Monday June 17, 2019

Planning to get a tattoo? Read this before

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New York: If you are considering getting yourself inked, just a word of caution. It may leave you prone to some chronic complications that may require surgical intervention, says a new study.

Researchers at New York University have found that as many as six percent of adult New Yorkers who get tattooed have experienced some form of tattoo-related rash, severe itching or swelling that lasted longer than four months and, in some cases, for many years.

“We were rather alarmed at the high rate of reported chronic complications tied to getting a tattoo,” said senior study investigator and Marie Leger, a dermatologist.

The data showed that most long-lasting complications occurred in skin regions injected with the two most common tattoo ink colours, red and black.

“Given the growing popularity of tattoos, physicians, public health officials, and consumers need to be aware of the risks involved,” she added.

Leger said some adverse skin reactions are treatable with anti-inflammatory steroid drugs, but others may require laser surgery.

For stronger reactions, surgery is sometimes necessary to remove tattooed areas of the skin or built-up scar tissue and granular skin lesions, which can rise several millimetres on the skin and cause considerable itching and emotional distress.

“It is not yet known if the reactions being observed are due to chemicals in the ink itself or to other chemicals, such as preservatives or brighteners, added to them or to the chemicals’ breakdown over time,” Leger said.

“The skin is a highly immune-sensitive organ, and the long-term consequences of repeatedly testing the body’s immune system with injected dyes and coloured inks are poorly understood,” the dermatologist said.

“Some of the reactions appear to be an immune response, yet we do not know who is most likely to have an immune reaction to a tattoo,” she said.

The study appeared online in the journal Contact Dermatitis.

-IANS

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Just Spending 2 Hours a Week in Nature can Work Wonders for Health, Well-Being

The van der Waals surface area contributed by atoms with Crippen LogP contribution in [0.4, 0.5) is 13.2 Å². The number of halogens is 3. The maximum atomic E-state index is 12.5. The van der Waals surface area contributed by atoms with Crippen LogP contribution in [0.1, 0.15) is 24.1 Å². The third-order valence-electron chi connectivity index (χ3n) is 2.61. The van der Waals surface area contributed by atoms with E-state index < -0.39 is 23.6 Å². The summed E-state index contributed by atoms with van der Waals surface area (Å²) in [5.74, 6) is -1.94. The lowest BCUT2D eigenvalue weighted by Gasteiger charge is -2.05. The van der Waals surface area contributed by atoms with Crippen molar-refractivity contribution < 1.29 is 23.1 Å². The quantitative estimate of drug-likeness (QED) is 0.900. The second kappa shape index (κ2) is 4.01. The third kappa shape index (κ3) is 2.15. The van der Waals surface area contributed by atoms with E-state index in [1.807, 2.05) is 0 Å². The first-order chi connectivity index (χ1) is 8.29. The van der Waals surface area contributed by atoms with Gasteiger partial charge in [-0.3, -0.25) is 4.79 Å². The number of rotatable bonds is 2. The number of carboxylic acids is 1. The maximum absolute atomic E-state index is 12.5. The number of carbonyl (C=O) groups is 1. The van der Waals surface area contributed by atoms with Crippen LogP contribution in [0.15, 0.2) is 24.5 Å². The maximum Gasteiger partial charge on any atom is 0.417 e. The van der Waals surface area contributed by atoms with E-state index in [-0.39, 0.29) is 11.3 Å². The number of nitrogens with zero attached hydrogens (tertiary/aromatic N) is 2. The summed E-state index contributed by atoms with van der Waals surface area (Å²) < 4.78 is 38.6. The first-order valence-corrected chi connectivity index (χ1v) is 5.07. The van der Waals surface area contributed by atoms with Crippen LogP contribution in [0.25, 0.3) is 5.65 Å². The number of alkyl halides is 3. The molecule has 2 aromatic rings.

It's well known that getting outdoors in nature can be good for people's health

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Nature, Health, Well-Being
People who spend at least 120 minutes a week with nature are significantly more likely to report good health and higher psychological wellbeing than those who do not visit nature at all during an average week. Pixabay

If you are looking for that elusive secret to good health and wellbeing, your search may stop now as a new large-scale study has found that spending just two hours a week in the neighbourhood park may do wonders for your mind and body.

People who spend at least 120 minutes a week with nature are significantly more likely to report good health and higher psychological wellbeing than those who do not visit nature at all during an average week, said the study published in the journal Scientific Reports.

“It’s well known that getting outdoors in nature can be good for people’s health and wellbeing but until now we’ve not been able to say how much is enough,” said lead researcher Mat White of the University of Exeter Medical School in Britain.

“The majority of nature visits in this research took place within just two miles of home so even visiting local urban green spaces seems to be a good thing,” White said.

Nature, Health, Well-Being
If you are looking for that elusive secret to good health and wellbeing, your search may stop now as a new large-scale study has found that spending just two hours a week in the neighbourhood park may do wonders for your mind and body. Pixabay

However, no such benefits were found for people who visited natural settings such as town parks, woodlands, country parks and beaches for less than 120 minutes a week.

The study used data from nearly 20,000 people in England and found that it didn’t matter whether the 120 minutes was achieved in a single visit or over several shorter visits.

It also found that the 120 minute threshold applied to both men and women, to older and younger adults, across different occupational and ethnic groups, among those living in both rich and poor areas, and even among people with long term illnesses or disabilities.

“There are many reasons why spending time in nature may be good for health and wellbeing, including getting perspective on life circumstances, reducing stress, and enjoying quality time with friends and family,” said study co-author Terry Hartig of Uppsala University in Sweden.

Also Read- Countries Approved Projects Worth $1 Billion for Environment, Climate Change

“The current findings offer valuable support to health practitioners in making recommendations about spending time in nature to promote basic health and wellbeing,” Hartig said. (IANS)